Do you spell out all the details about the internal job opportunities you make available? If you don’t, you should—including the negatives.
While some jobs may seem more prestigious or carry additional opportunities for training or promotion, there may be negatives associated with what appears to be a promotion. If employees accept such a position and then find lower pay, longer hours or other negatives they didn’t anticipate, they may be tempted to sue—especially if they suspect you withheld information just to bait them into taking the job. If they are a member of a protected class (e.g., race, sex, disability), they may suspect you targeted them for a promotion that really wasn’t a promotion.
Recent case: Martino Taylor, who is black, worked at UPS in a combi-nation job made up of two part-time
positions. He worked inside as a laborer and earned the top of the pay scale for the position.
Taylor saw a notice for another combination job that required driving and inside work. He applied for the position and was selected. But when he got his first pay check, he noticed that he was actually making less per hour than he had in his prior position. That’s when he began to suspect race discrimination, and sued. He reasoned that he had been fooled into accepting a lower paying job as retaliation for complaining about race discrimination in the past, and that “white managers” in the HR office were playing fast and loose with compensation to get back at him.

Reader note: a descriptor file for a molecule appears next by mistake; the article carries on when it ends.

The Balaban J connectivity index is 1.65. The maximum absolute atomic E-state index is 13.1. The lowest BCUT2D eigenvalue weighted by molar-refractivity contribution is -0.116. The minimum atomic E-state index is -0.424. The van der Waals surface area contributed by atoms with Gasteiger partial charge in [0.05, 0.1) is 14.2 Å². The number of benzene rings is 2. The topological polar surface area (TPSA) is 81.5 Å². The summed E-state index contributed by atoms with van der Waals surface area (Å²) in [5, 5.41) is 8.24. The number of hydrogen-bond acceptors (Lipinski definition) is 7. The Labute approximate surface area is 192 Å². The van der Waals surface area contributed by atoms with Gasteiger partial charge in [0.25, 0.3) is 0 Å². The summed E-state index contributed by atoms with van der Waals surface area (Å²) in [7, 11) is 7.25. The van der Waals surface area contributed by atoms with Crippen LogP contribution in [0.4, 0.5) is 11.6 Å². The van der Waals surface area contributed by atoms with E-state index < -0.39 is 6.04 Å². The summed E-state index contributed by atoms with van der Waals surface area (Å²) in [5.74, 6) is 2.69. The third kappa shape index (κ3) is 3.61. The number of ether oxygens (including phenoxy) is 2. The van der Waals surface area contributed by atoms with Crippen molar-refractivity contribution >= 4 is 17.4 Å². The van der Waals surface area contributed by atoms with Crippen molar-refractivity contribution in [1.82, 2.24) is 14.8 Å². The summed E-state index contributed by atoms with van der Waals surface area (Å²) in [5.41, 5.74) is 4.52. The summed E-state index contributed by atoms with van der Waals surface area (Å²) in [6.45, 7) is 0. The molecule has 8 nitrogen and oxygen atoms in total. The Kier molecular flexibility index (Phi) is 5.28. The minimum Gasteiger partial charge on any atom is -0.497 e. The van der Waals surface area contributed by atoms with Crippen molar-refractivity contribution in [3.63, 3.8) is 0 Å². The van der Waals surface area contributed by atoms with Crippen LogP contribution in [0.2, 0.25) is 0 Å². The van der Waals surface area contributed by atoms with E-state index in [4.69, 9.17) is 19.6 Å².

But unfortunately for Taylor, the job announcement included an explanation of the pay scale and other negative (as well as positive) elements of the job. Because the information was right there in the announcement, he couldn’t claim he had been tricked. The 6th Circuit Court of Appeals said he had no case. (Taylor v. United Parcel Service, No. 06-5813, 6th Cir., 2007)
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